A moderate carb intake, on the other hand, of about 50 to 55 percent of total energy intake, correlated with four more years of life expectancy.

Both too little and too many carbs were found to be harmful. A moderate amount was beneficial to long-term health.

3. Low-carb Diets Can Cause Digestive Distress

Depending on what else you eat while on your low-carb diet, you could be setting yourself up for digestive problems.

Most low-carb diets suggest you fill in the remaining calories with meat, eggs, poultry, fish, and fats. Notice that these foods contain little, if any, fiber. That means your belly will have a hard time doing its job, and you may suffer from constipation.

You can get around this problem by eating more watery, fibrous low-carb veggies to keep things moving, but these may not satisfy you as well as the recommended foods and could leave you hungry.

You may also experience the opposite problem while on a low-carb diet — diarrhea and nausea. This usually comes about because you’ve drastically changed your diet, and your stomach isn’t used to it, so the food tends to run right through you, particularly if you’re limiting your fat intake and eating high levels of protein.

4. Low-carb Diets Can Leave You Fatigued

If you’re used to a daily workout or even a moderate daily exercise routine, you may have difficulty staying with it while on a low-carb diet. Carbohydrates help fuel your muscles. They’re also important for recovery after a workout as they replenish the glycogen stores in the muscles that were depleted during exercise. If these stores aren’t replenished properly, performance will suffer the next time you work out.

Some studies show that cutting back on carbs will also reduce your endurance. In 2015, for example, researchers noted that despite renewed interest in high-fat, low-carb diets, “fat-rich diets do not improve training capacity or performance, but directly impair glycogenolysis and energy flux, limiting high-intensity ATP production.”

5. Low-carb Diets Can Reduce Focus and Concentration

When it comes to fuel, your brain loves glucose, preferably from carbs. Without that glucose, you may be irritated or distracted more easily and have more trouble thinking, focusing, and concentrating.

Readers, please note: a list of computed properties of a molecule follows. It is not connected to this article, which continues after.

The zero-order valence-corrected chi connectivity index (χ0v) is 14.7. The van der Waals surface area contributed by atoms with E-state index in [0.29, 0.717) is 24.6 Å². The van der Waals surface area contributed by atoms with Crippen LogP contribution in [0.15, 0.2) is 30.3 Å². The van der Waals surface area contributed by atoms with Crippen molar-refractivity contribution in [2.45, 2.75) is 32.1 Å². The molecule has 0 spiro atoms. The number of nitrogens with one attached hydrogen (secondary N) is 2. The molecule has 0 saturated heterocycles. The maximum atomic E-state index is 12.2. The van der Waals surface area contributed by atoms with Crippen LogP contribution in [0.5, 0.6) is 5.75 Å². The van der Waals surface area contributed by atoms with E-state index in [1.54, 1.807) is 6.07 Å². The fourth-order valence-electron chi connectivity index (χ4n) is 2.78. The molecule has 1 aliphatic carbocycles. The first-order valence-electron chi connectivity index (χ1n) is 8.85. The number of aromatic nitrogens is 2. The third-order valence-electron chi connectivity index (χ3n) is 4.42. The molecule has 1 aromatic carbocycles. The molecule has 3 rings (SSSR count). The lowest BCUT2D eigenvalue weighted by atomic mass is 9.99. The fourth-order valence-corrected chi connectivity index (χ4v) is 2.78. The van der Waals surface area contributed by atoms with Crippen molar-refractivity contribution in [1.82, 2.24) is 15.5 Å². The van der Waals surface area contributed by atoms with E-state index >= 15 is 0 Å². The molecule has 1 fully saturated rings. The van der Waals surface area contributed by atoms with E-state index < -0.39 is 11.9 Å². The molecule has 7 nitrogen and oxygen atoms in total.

In a 2009 study, researchers from Tufts University found that when dieters eliminated carbs from their meals, they performed more poorly on memory-based tasks than when they reduced calories but maintained carbs. When carbs were reintroduced, cognitive skills returned to normal.

6. Low-carb Diets Can Damage the Heart

Low-carb diets have been tied to heart arrhythmias in some studies. In 2019, for example, researchers examined health records from nearly 14,000 people spanning more than two decades.

They found that low-carb diets were associated with an increased risk of atrial fibrillation (A-fib), an uneven heartbeat, regardless of the type of protein or fat used to replace the carbs. More specifically, those reporting a low carb intake were 18 percent more likely to develop A-fib than those with moderate carb intake, and 16 percent more likely than those with high carb intake.

Other studies have found similar results. Researchers aren’t sure why the diet might harm the heart this way, but they suggest caution. It could be that when people cut back on carbs, they often avoid grains, fruits, and vegetables. These foods are known to reduce inflammation, and inflammation has been associated with A-fib.

The additional proteins and fats people eat when on a low-carb diet could also be the problem. These two foods, when eaten at high levels, can cause oxidative stress that could lead to A-fib.

7. Low-carb Diets May Cause Muscle Cramps

Low-carb diets that involve eating more fat have been linked with an increase in leg cramps. These can wake you up at night or trip you up while exercising.

If this happens to you, the problem is that your electrolytes are out of balance. As you lose weight, you lose fluids, and the balance of magnesium, potassium, calcium, sodium and other minerals is disrupted. As that happens, muscle cramps can result.

You can prevent this problem by making sure you’re staying properly hydrated and by replenishing electrolytes when needed.

8. Low-carb Diets Can Increase Risk of Kidney Stones

Diets that are low in carbs and high in protein can put a strain on the kidneys. In a 2002 study, researchers found that this type of diet could increase the risk of kidney stones and reduce the body’s ability to absorb calcium after just six weeks.

Other studies have shown conflicting results. In 2012, scientists reported that in healthy obese individuals, a low-carb, high-protein weight-loss diet wasn’t associated with noticeably harmful effects on the kidneys but noted that more research was needed.

In general, a high-protein diet causes the kidneys to work harder. If you’re perfectly healthy, that may not be an issue for you, but if your kidneys are at risk at all, it could cause problems. If you have any sort of kidney impairment, or if you have a family history of kidney stones, avoid low-carb diets and seek out other methods to lose weight.